The Gregariouness of Rooks
So many of you enjoyed writer Anne Boileau’s recent piece entitled A Tale of Two Woods, we are thrilled to present another of her works, The Gregariousness of Rooks. A delightful look at a familiar but surprisingly complex bird, this essay will lift spirits and eyes alike…
The Gregariousness of Rooks
If you see a rook on its own, it’s a crow. If you see a lot of crows together, they’re rooks. Or so I’m told.
Early spring is a good time to watch rookeries, while the twigs are still bare or only just coming into leaf. Rooks are busy building their untidy nests of heaped-up sticks, balanced high in the tops of tall trees.
Elms used to be their favourite choice, but now they must make do with poplar, oak or lime. (Anyone under the age of 40 scarcely remembers those mighty trees that used to hold up the skies over Essex, most notably on the Dengie peninsula.)
We think of rooks as being black, but if you can get up close and personal you’ll see that their feathers are iridescent like oil, catching a range of blues, purples and greens.
You may know the beautiful painting by Albrecht Durer of a Crow’s Wing. Rooks, like all corvids, live to a great age, are as intelligent as dogs and enjoy a complex social hierarchy – Max Planck made an in-depth study of a colony of jackdaws and observed their entrenched class system whereby, for instance, a female of low birth is raised to the status of the most senior male bird if she becomes his wife.
Tony Bonner, one-time Lord of the Manor of Coggeshall, once told me it was the practice in his youth to shoot up into rooks’ nests in the spring to kill the first squabs; they tumbled to the ground and they made squab pie for tea. The breeding pairs then had to start again, but Tony thought that this practice invigorated rather than diminished the flock’s population.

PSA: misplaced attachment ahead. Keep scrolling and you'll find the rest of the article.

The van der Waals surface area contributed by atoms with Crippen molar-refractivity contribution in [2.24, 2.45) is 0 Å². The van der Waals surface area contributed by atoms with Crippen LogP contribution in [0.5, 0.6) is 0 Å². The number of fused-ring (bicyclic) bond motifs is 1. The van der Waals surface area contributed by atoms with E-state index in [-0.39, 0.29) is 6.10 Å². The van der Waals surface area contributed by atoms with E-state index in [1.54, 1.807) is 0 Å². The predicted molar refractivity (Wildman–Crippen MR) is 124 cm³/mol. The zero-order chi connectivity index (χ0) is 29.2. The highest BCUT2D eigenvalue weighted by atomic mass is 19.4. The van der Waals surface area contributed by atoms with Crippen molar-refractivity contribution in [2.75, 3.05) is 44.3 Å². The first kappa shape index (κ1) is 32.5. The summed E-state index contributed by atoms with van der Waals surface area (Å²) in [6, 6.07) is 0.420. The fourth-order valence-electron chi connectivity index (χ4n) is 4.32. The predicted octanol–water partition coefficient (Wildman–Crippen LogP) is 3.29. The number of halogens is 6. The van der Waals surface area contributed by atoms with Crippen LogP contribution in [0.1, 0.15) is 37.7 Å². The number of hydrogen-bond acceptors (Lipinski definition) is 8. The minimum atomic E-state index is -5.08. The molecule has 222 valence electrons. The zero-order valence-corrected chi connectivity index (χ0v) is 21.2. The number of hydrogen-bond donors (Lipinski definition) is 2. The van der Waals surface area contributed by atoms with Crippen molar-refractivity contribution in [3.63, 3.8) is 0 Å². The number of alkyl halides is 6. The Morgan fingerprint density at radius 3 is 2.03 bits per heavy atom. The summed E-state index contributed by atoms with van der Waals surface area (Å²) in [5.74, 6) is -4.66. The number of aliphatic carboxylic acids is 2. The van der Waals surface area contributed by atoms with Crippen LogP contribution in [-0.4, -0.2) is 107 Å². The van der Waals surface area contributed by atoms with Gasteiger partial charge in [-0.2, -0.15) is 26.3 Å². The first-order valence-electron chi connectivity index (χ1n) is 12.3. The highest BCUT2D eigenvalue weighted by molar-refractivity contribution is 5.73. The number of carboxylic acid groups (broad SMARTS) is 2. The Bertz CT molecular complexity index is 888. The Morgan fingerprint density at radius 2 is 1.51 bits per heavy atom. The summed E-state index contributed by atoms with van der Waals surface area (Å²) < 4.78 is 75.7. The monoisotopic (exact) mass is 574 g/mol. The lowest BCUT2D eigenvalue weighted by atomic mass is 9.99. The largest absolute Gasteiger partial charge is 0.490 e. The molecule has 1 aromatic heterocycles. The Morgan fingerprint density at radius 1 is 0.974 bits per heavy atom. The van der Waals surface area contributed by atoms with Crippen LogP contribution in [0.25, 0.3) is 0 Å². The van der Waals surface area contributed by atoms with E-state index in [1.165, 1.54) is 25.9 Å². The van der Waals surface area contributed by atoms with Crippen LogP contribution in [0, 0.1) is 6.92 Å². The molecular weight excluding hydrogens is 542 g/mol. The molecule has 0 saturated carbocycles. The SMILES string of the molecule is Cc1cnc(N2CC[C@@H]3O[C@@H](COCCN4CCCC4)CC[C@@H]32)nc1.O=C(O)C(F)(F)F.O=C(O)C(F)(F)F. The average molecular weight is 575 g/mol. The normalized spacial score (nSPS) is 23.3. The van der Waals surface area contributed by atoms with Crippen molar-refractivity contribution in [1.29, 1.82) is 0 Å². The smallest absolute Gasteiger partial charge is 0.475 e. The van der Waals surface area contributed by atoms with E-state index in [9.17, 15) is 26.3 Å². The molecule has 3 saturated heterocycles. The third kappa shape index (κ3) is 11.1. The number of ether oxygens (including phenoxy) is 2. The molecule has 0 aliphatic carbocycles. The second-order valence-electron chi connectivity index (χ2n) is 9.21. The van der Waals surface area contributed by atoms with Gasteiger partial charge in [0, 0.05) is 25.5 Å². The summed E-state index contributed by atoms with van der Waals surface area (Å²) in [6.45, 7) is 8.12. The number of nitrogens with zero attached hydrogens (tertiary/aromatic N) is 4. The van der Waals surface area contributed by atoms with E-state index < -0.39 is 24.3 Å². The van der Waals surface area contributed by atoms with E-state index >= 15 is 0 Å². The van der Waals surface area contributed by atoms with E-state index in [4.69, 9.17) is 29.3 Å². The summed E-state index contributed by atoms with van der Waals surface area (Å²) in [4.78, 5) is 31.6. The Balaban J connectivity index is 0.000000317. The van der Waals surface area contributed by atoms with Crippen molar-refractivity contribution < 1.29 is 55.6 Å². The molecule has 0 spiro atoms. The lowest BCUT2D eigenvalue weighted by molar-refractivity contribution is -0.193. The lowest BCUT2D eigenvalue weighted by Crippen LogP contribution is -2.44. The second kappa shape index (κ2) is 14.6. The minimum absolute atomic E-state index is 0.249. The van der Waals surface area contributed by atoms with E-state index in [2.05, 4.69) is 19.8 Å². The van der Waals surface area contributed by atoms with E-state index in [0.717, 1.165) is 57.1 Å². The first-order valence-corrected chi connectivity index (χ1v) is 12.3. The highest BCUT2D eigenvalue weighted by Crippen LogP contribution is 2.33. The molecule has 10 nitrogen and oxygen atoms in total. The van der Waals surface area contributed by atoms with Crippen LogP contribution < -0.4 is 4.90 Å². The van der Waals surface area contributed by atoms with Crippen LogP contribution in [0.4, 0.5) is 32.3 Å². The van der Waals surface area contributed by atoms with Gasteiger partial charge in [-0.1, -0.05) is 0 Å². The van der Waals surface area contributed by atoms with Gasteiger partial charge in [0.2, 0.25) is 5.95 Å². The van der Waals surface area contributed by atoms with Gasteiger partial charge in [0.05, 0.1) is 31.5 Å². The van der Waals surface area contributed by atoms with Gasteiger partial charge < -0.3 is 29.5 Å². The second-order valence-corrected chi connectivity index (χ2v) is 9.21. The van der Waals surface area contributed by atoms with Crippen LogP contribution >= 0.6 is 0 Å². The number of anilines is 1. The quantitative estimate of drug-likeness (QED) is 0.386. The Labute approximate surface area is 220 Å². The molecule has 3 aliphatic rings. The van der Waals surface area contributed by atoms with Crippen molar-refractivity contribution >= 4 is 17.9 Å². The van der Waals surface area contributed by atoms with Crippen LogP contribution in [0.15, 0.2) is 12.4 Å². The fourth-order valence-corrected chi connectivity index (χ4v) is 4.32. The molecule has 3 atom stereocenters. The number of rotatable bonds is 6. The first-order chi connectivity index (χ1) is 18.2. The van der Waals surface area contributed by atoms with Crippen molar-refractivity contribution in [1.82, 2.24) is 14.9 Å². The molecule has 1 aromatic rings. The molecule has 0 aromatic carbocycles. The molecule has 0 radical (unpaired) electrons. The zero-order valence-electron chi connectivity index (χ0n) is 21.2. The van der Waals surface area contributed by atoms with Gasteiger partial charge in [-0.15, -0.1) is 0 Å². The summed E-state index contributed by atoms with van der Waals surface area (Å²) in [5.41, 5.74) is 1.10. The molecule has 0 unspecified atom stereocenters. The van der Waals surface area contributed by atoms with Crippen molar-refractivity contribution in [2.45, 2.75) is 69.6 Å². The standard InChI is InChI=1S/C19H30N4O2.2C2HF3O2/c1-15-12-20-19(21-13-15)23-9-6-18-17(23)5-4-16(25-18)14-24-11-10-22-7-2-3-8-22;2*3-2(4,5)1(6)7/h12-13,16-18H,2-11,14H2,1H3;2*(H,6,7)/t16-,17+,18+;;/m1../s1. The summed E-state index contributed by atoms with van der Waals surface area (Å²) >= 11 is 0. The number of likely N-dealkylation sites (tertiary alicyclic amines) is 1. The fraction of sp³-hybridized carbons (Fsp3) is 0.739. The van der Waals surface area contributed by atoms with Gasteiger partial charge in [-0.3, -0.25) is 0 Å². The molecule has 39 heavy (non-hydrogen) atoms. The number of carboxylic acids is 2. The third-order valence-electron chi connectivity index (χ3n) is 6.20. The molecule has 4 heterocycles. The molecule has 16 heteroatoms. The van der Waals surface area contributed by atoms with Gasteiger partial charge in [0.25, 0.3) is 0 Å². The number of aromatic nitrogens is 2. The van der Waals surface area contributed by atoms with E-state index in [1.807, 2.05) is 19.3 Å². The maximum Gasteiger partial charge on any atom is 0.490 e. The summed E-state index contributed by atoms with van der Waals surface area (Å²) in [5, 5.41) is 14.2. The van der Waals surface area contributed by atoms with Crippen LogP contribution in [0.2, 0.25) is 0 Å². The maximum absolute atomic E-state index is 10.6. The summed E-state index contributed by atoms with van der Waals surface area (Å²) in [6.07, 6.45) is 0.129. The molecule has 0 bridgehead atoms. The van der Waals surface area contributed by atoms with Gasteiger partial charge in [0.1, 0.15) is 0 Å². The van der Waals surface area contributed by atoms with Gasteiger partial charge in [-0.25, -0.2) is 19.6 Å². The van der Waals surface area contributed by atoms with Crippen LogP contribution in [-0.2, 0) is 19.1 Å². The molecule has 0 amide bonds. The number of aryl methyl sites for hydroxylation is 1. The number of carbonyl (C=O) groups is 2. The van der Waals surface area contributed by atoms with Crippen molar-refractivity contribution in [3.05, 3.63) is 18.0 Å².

The Bonners lived at Abbey Mill for a few years after the war. They repaired the mill and worked it, grinding oats for animal feed. There is a lively rookery near the river at Coggeshall Abbey. The monks would have watched those birds’ ancestors flying west in the morning and flying home to roost in the evening; they heard their caws and chattering, and watched them building their nests.
The rooks for their part looked down on the monks and lay brothers as they caught carp in the pond, ploughed and drilled the fields, set the mill going, adjusted river levels or tended their livestock.
Another rookery is near Stisted Church.
Many of you will have your own local colony.
We can’t climb up to the rookery and sit with them in the tops of tall trees, enjoying the view. But we can look up and witness their haphazard nest-building, their cheerful gregariousness, their optimistic outlook. The simple act of looking up can put you in a better mood. Here is what Sylvia Plath said about this bird:
On the stiff twig up there
hunches a wet black rook
arranging and rearranging its feathers in the rain.
I do not expect a miracle
or an accident…
I only know that a rook
ordering its black feathers can so shine
as to seize my senses, haul
my eyelids up, and grant
a brief respite from fear
of total neutrality.
Anne Boileau, March 2020